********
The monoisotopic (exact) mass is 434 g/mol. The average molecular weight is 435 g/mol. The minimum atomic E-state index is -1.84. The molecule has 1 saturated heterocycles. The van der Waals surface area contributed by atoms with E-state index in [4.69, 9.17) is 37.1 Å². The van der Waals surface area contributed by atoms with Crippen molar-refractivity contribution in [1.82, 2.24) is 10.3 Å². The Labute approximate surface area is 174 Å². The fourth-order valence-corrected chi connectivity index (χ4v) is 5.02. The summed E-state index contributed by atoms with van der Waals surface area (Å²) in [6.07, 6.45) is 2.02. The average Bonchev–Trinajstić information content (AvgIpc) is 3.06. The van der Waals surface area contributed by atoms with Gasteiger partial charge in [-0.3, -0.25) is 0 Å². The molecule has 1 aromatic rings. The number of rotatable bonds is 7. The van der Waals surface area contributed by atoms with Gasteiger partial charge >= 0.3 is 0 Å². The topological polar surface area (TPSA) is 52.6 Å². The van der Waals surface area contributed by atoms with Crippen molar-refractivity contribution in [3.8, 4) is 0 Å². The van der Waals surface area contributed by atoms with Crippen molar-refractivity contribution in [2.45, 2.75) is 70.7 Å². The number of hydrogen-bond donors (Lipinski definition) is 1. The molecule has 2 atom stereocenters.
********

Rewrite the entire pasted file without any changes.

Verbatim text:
The monoisotopic (exact) mass is 434 g/mol. The average molecular weight is 435 g/mol. The minimum atomic E-state index is -1.84. The molecule has 1 saturated heterocycles. The van der Waals surface area contributed by atoms with E-state index in [4.69, 9.17) is 37.1 Å². The van der Waals surface area contributed by atoms with Crippen molar-refractivity contribution in [1.82, 2.24) is 10.3 Å². The Labute approximate surface area is 174 Å². The fourth-order valence-corrected chi connectivity index (χ4v) is 5.02. The summed E-state index contributed by atoms with van der Waals surface area (Å²) in [6.07, 6.45) is 2.02. The average Bonchev–Trinajstić information content (AvgIpc) is 3.06. The van der Waals surface area contributed by atoms with Gasteiger partial charge in [-0.3, -0.25) is 0 Å². The molecule has 1 aromatic rings. The number of rotatable bonds is 7. The van der Waals surface area contributed by atoms with Gasteiger partial charge >= 0.3 is 0 Å². The topological polar surface area (TPSA) is 52.6 Å². The van der Waals surface area contributed by atoms with Crippen molar-refractivity contribution in [3.8, 4) is 0 Å². The van der Waals surface area contributed by atoms with Crippen molar-refractivity contribution in [2.45, 2.75) is 70.7 Å². The number of hydrogen-bond donors (Lipinski definition) is 1. The molecule has 2 atom stereocenters.